Article offers a model for teaching information literacy in the context of participatory information environments which can be adapted by other practitioners. Authors concede that the small sample size, limited by course enrollment, limits the generalizability of the study findings to student populations as a whole.

Originality/value

Valuable to information literacy instructors and researchers because it offers the first formal application of concepts theorized in Mackey and Jacobson’s (2011) metaliteracy framework to information literacy instruction.

Details

Reference Services Review, vol. 42 no. 2
Type: Research Article
ISSN: 0090-7324

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Article
Publication date: 31 May 2019

Marek Deja and Dorota Rak

The purpose of this paper is to investigate the influence of metaliteracy on collaborative and individual information behaviour (IB) among academic staff. The goal is to…

Abstract

Purpose

The purpose of this paper is to investigate the influence of metaliteracy on collaborative and individual information behaviour (IB) among academic staff. The goal is to observe the impact of these competencies on knowledge management (KM) and IB in research tasks connected with the humanities and social sciences.

Design/methodology/approach

This paper presents an implementation of two combined frameworks into a study on the IB of academics: metacompetencies described by Mackey and Jacobson in the metaliteracy model and Burke’s triple-A model. By using the Dervin’s micro-moment time-line interview framework, authors try to observe the state of development of information literacy and other supportive competencies among younger lecturers and researchers.

Findings

Scientists develop patterns of collaborative behaviour based on seven metaliteracy areas in KM.

Research limitations/implications

The study did not include students and other groups related to the academic environment. Their involvement in information processes is a very wide issue and should be the subject of a separate article.

Originality/value

The paper contributes to research development in the area of information literacy as a KM efficiency factor. IB in this paper is a broad concept, in which the development of metaliteracy is an important aspect of lecturers’ and researchers’ KM and collaboration skills.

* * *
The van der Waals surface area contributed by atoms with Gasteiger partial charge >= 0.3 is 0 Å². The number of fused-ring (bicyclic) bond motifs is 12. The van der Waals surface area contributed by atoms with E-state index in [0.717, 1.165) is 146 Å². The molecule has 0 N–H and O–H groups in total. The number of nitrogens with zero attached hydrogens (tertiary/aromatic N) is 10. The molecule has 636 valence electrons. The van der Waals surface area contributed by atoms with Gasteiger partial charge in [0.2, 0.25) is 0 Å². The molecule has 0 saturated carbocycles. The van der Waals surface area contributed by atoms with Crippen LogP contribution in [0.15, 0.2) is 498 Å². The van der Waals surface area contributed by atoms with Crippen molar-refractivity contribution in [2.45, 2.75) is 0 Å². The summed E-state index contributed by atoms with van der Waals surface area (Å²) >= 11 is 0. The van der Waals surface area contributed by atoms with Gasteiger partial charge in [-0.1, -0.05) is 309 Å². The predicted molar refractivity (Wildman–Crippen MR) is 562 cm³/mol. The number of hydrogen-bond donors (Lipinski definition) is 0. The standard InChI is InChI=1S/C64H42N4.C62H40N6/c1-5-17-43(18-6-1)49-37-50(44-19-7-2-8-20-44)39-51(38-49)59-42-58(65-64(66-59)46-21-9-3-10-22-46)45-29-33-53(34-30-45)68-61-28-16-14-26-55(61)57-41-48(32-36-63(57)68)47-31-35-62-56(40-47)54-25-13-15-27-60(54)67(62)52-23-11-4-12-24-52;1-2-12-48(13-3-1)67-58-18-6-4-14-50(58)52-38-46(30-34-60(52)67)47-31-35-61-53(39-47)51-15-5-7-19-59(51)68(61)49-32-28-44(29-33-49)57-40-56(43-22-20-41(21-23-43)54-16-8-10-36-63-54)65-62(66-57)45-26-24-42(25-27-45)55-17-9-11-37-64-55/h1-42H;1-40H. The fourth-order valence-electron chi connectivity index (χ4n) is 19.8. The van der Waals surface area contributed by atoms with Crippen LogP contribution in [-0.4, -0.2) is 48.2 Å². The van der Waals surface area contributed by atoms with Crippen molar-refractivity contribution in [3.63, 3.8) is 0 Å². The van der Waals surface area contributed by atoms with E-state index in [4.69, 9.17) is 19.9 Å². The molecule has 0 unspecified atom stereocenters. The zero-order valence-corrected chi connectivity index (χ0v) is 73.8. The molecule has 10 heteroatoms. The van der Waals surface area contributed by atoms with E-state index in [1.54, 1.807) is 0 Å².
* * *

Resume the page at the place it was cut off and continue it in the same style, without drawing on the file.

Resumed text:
Details

Aslib Journal of Information Management, vol. 71 no. 4
Type: Research Article
ISSN: 2050-3806

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Article
Publication date: 15 November 2011

Michelle Kathleen Dunaway

This paper seeks to describe the theory of connectivism as a learning theory that provides a useful framework for understanding how students learn information literacy.

Abstract

Purpose

This paper seeks to describe the theory of connectivism as a learning theory that provides a useful framework for understanding how students learn information literacy.

Design/methodology/approach

The paper explores the theory of connectivism and reviews established learning theories that inform the design of information literacy instruction. The author discusses new learning landscapes and emerging conceptualizations of information literacy that parallel the principles of connectivism.

Findings

Two emerging information literacy frameworks, metaliteracy and transliteracy, suggest the need for a unifying theory of how students learn information literacy concepts and skills. Literature describing metaliteracy and transliteracy articulates pedagogical practices that reflect a connectivist approach to information literacy instruction.

Originality/value

The paper encourages critical inquiry into the ways that emerging theories of learning can improve information literacy education.